Only a handful of people remain who were present at the time: Hilda Foster, sister of the victims and my father, Basil Boone. At 85 years of age, dad's memory of the event is still fairly accurate as to the community's reaction; Hilda, still living in the family house at Fosterville, still feels the emotional impact at age 86. Her younger brother, Beecher Foster, remembers the event although he was only about four or five years old at the time. All principles in the case have passed on.

Note:- Since this was written in 1995, Basil has passed away leaving only Hilda with a clear recollection of the event. It is also worth noting that the National Archives in Ottawa, Ontario, has a transcript of the trial but no further documents have come to light.

The following then is how the Daily Gleaner described it:

The Daily Gleaner, Fredericton, N.B. November 26, 1924

Fosterville, N.B., Nov. 26 — Cynthia Foster, aged 14, and her younger sister, Olivia Foster, aged 10, daughters of Mr. and Mrs. Ward Foster, were found bound, gagged, and brutally murdered with rifle shots through their heads about ll o'clock last night in a camp on the shores of North Lake, the furtherest north of the Chipuneticook Lakes, a chain of lakes which form the international boundary between Canada and the United States.

    The camp has been the hermit-like home of Harry D. Williams, a half brother of the girls' mother, and after an all night scouring of the woods by an armed posse he was finally taken into custody this morning by Councillor Arthur Wetmore, Warden of York County, who in addition to being Fosterville's postmaster and merchant, is also a constable. Williams had spent the night in the woods and apparently was driven back to the settlement by the cold and lack of food.

   Up to the time he unexpectedly appeared near John Foster's home, not far from the scene of the double crime, it was believed that Williams had crossed the lake which would have landed him upon United States soil. But he is now being held here pending the arrival of Sheriff John B. Hawthorn and Deputy Sheriff Fraser Saunders of Fredericton, who will take him to the York County jail, where he is expected to be safely lodged by to-night.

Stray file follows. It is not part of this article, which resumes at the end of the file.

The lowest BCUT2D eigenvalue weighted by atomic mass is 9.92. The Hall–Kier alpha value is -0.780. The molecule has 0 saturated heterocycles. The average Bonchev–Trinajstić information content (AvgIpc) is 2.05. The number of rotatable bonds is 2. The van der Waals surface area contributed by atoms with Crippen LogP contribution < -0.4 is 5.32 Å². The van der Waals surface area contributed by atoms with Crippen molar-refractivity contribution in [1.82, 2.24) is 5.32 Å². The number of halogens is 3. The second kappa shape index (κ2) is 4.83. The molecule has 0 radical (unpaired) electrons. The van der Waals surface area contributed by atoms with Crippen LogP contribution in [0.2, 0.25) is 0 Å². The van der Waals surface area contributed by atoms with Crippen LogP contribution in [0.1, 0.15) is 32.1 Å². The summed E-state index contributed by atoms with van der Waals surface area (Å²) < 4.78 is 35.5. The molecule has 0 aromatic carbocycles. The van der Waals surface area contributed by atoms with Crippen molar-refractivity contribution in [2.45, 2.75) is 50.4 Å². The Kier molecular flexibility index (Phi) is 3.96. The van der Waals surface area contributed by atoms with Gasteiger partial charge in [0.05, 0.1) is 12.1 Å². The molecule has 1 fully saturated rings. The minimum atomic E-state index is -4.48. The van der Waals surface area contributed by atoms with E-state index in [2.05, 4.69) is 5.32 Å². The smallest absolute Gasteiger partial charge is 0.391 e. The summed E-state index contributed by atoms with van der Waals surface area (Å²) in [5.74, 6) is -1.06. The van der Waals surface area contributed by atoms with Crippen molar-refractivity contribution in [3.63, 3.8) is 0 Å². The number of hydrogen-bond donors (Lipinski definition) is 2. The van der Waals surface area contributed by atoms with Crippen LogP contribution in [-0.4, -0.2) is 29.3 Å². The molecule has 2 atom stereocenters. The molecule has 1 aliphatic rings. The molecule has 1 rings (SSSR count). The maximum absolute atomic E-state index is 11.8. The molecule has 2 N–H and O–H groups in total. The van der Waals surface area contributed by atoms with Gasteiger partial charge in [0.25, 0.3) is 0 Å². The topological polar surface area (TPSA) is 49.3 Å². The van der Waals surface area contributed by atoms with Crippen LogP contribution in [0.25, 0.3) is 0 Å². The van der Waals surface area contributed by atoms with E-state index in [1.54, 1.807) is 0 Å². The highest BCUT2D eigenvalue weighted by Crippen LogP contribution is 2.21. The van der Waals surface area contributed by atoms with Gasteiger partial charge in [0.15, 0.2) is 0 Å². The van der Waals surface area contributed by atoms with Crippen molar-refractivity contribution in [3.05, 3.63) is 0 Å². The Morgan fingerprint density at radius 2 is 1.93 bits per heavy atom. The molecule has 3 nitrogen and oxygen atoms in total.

"This is an awful crime you have committed," Magistrate Foster is said to have remarked to Williams after he had been taken into custody. "Oh, not much of a one," is said to have been Williams' reply, made in an off-hand manner. This conversation has led to the belief that Williams must have been mentally deranged when he committed the crime and that he had not recovered his senses this morning.

    Evidently rational but apparently tired after being out in the North Lake woods all the previous night, and with a heavy beard which gave him an unkempt appearance, Harry D. Williams, charged with the first double murder ever committed in York county, who gave himself up to an armed posse who had been scouring the woods along the international boundary at the Chiput-neticook Lakes for him, was brought here last night from Fosterville and lodged in a cell at the city police station.